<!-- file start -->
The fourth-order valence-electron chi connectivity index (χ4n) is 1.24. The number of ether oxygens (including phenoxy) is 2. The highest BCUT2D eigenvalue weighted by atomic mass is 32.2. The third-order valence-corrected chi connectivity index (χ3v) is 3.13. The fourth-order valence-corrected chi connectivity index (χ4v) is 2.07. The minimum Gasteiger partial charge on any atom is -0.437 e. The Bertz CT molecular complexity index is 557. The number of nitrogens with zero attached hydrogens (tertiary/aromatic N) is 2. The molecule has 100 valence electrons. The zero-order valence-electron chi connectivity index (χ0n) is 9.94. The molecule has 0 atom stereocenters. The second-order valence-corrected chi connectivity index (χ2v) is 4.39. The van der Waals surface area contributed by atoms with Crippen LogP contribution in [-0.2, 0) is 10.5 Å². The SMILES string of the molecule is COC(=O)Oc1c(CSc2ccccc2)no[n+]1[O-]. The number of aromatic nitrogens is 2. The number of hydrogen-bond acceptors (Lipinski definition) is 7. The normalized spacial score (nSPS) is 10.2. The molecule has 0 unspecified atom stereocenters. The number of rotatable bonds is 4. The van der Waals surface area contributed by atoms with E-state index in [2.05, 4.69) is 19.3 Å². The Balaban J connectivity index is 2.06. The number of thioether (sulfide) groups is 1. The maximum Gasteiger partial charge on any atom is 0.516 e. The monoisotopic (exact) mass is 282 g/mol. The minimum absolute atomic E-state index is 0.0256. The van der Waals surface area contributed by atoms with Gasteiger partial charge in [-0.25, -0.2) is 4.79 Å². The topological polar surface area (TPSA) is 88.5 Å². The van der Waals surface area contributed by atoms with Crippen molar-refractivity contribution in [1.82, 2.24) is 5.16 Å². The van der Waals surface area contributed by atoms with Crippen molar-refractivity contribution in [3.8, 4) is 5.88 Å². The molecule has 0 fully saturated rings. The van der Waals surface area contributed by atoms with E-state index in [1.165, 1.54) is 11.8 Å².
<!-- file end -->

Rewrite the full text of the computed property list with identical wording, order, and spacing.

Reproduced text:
The fourth-order valence-electron chi connectivity index (χ4n) is 1.24. The number of ether oxygens (including phenoxy) is 2. The highest BCUT2D eigenvalue weighted by atomic mass is 32.2. The third-order valence-corrected chi connectivity index (χ3v) is 3.13. The fourth-order valence-corrected chi connectivity index (χ4v) is 2.07. The minimum Gasteiger partial charge on any atom is -0.437 e. The Bertz CT molecular complexity index is 557. The number of nitrogens with zero attached hydrogens (tertiary/aromatic N) is 2. The molecule has 100 valence electrons. The zero-order valence-electron chi connectivity index (χ0n) is 9.94. The molecule has 0 atom stereocenters. The second-order valence-corrected chi connectivity index (χ2v) is 4.39. The van der Waals surface area contributed by atoms with Crippen LogP contribution in [-0.2, 0) is 10.5 Å². The SMILES string of the molecule is COC(=O)Oc1c(CSc2ccccc2)no[n+]1[O-]. The number of aromatic nitrogens is 2. The number of hydrogen-bond acceptors (Lipinski definition) is 7. The normalized spacial score (nSPS) is 10.2. The molecule has 0 unspecified atom stereocenters. The number of rotatable bonds is 4. The van der Waals surface area contributed by atoms with E-state index in [2.05, 4.69) is 19.3 Å². The Balaban J connectivity index is 2.06. The number of thioether (sulfide) groups is 1. The maximum Gasteiger partial charge on any atom is 0.516 e. The monoisotopic (exact) mass is 282 g/mol. The minimum absolute atomic E-state index is 0.0256. The van der Waals surface area contributed by atoms with Gasteiger partial charge in [-0.25, -0.2) is 4.79 Å². The topological polar surface area (TPSA) is 88.5 Å². The van der Waals surface area contributed by atoms with Crippen molar-refractivity contribution in [1.82, 2.24) is 5.16 Å². The van der Waals surface area contributed by atoms with Crippen molar-refractivity contribution in [3.8, 4) is 5.88 Å². The molecule has 0 fully saturated rings. The van der Waals surface area contributed by atoms with E-state index in [1.165, 1.54) is 11.8 Å².